At legislative hearings and education conferences and in the press, he is usually identified as a former education adviser to President Bush or as a former Dallas school board president in the mid-1990s.

Rarely mentioned publicly, however, are Mr. Kress' connections to powerful companies and business associations that have a stake in a $500-billion-a-year public education machine fueled by a politically volatile mix of federal, state and local taxes.

"Sandy is old-school in that he wants to fly under the radar screen, particularly as it relates to his lobbying activities," said longtime friend Robert Spellings, a Washington lobbyist and husband of U.S. Education Secretary Margaret Spellings. "He quietly goes about his business, and he has credibility."

Mr. Kress says he follows all public disclosure laws for lobbyists. He frowned upon hearing his friend's metaphor. "I don't fly above or below anything," he said.


Legislative influence

Most lawmakers don't seem to care whom Mr. Kress represents. When he speaks, they listen.

Florence Shapiro, R-Plano, chairwoman of the state Senate's Education Committee, will be a key player in crafting controversial proposals based on test score data – things such as bonus pay for teachers and state sanctions for low-performing schools.

Mr. Kress "has been a vital part of everything I've done for the last two years. I say he is an adviser and mentor, and we share ideas," Ms. Shapiro said. "When it comes to public schools and the betterment of children, I don't know of anyone who cares more about that than Sandy Kress."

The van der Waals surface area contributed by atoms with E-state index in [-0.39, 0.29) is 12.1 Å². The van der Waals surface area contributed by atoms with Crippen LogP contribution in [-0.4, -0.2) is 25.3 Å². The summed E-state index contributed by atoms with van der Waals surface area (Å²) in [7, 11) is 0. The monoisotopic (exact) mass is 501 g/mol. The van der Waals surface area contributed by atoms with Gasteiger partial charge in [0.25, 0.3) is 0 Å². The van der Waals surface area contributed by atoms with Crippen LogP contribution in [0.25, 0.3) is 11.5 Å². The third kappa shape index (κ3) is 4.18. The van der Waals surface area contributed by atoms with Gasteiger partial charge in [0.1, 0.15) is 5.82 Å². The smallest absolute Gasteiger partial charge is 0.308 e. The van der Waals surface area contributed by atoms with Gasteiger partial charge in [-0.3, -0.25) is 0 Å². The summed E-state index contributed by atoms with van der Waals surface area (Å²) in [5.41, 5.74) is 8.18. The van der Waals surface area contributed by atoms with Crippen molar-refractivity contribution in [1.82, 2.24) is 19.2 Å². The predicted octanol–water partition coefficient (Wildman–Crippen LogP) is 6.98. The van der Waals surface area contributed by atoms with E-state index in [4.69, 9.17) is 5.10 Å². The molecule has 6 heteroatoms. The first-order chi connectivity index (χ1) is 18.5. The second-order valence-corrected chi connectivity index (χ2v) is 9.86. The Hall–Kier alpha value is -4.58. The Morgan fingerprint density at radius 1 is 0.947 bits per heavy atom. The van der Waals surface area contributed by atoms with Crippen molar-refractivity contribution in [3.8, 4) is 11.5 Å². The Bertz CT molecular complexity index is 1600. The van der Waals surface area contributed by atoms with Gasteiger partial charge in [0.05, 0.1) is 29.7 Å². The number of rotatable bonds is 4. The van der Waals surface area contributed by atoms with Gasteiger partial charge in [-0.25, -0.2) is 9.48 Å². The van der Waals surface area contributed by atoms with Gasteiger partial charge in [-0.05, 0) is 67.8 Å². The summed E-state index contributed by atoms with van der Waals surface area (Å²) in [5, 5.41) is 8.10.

Ms. Shapiro said she sees Mr. Kress as a friend, not one of the estimated 300 Austin lawyer-lobbyists who represent clients interested in public education law.

"I have no idea who his clients are," she said.

Much of Mr. Kress' work takes place under the cloak of attorney-client privilege.

"I don't want to talk too much about what I do for my clients because I don't think they like that," he said.

Mr. Kress' relationship with Pearson Education, one of the world's largest education companies, illustrates how he works with some clients.

Pearson, among other things, publishes textbooks and runs high-stakes test programs for state education agencies. The company holds a $57 million contract to run the TAKS test program for 2004-05, according to the Texas Education Agency.

The Government Accountability Office, a watchdog agency that reports to Congress, says states will spend $1.9 billion to $5.3 billion to implement tests mandated by No Child Left Behind.

So what is Mr. Kress' value to a major player in the textbook and testing industries?

A January 2003 meeting of Pearson executives and their investors shed some light on that question. Mr. Kress was the featured speaker.

Marjorie Scardino, the Texarkana-born chief executive of parent company Pearson PLC (which also owns The Financial Times and Penguin Books), introduced Mr. Kress as one of "the leading advisers on education policy in America."

"He also is our adviser," she said. "He talks a lot to us about how NCLB is going to change things for us and what kinds of products and services might be appropriate for that kind of change."